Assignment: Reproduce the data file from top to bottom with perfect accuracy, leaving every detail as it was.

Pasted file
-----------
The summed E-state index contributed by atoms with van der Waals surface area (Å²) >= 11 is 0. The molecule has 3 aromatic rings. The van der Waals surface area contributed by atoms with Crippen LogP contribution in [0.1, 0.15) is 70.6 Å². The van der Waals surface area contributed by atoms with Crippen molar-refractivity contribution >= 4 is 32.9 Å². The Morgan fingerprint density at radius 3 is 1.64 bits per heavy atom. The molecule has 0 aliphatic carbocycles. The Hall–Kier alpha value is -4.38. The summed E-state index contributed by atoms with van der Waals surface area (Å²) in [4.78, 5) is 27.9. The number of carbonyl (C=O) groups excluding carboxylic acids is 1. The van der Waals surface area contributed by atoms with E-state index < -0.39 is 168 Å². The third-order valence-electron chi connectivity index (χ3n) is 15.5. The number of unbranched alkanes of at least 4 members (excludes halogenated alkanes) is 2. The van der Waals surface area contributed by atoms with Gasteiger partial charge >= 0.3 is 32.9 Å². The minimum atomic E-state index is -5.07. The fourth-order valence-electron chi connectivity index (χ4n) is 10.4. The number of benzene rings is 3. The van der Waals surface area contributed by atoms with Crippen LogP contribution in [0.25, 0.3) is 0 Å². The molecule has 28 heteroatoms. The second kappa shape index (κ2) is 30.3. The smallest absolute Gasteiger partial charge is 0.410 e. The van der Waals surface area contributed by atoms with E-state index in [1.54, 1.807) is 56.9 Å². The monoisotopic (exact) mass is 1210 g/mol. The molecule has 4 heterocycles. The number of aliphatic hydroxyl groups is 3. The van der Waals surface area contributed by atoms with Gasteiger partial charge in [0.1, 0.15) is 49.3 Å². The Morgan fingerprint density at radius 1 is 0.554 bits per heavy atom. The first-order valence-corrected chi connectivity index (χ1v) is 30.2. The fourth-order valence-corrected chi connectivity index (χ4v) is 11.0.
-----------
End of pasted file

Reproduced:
The summed E-state index contributed by atoms with van der Waals surface area (Å²) >= 11 is 0. The molecule has 3 aromatic rings. The van der Waals surface area contributed by atoms with Crippen LogP contribution in [0.1, 0.15) is 70.6 Å². The van der Waals surface area contributed by atoms with Crippen molar-refractivity contribution >= 4 is 32.9 Å². The Morgan fingerprint density at radius 3 is 1.64 bits per heavy atom. The molecule has 0 aliphatic carbocycles. The Hall–Kier alpha value is -4.38. The summed E-state index contributed by atoms with van der Waals surface area (Å²) in [4.78, 5) is 27.9. The number of carbonyl (C=O) groups excluding carboxylic acids is 1. The van der Waals surface area contributed by atoms with E-state index < -0.39 is 168 Å². The third-order valence-electron chi connectivity index (χ3n) is 15.5. The number of unbranched alkanes of at least 4 members (excludes halogenated alkanes) is 2. The van der Waals surface area contributed by atoms with Gasteiger partial charge >= 0.3 is 32.9 Å². The minimum atomic E-state index is -5.07. The fourth-order valence-electron chi connectivity index (χ4n) is 10.4. The number of benzene rings is 3. The van der Waals surface area contributed by atoms with Crippen LogP contribution in [0.25, 0.3) is 0 Å². The molecule has 28 heteroatoms. The second kappa shape index (κ2) is 30.3. The smallest absolute Gasteiger partial charge is 0.410 e. The van der Waals surface area contributed by atoms with E-state index in [1.54, 1.807) is 56.9 Å². The monoisotopic (exact) mass is 1210 g/mol. The molecule has 4 heterocycles. The number of aliphatic hydroxyl groups is 3. The van der Waals surface area contributed by atoms with Gasteiger partial charge in [0.1, 0.15) is 49.3 Å². The Morgan fingerprint density at radius 1 is 0.554 bits per heavy atom. The first-order valence-corrected chi connectivity index (χ1v) is 30.2. The fourth-order valence-corrected chi connectivity index (χ4v) is 11.0.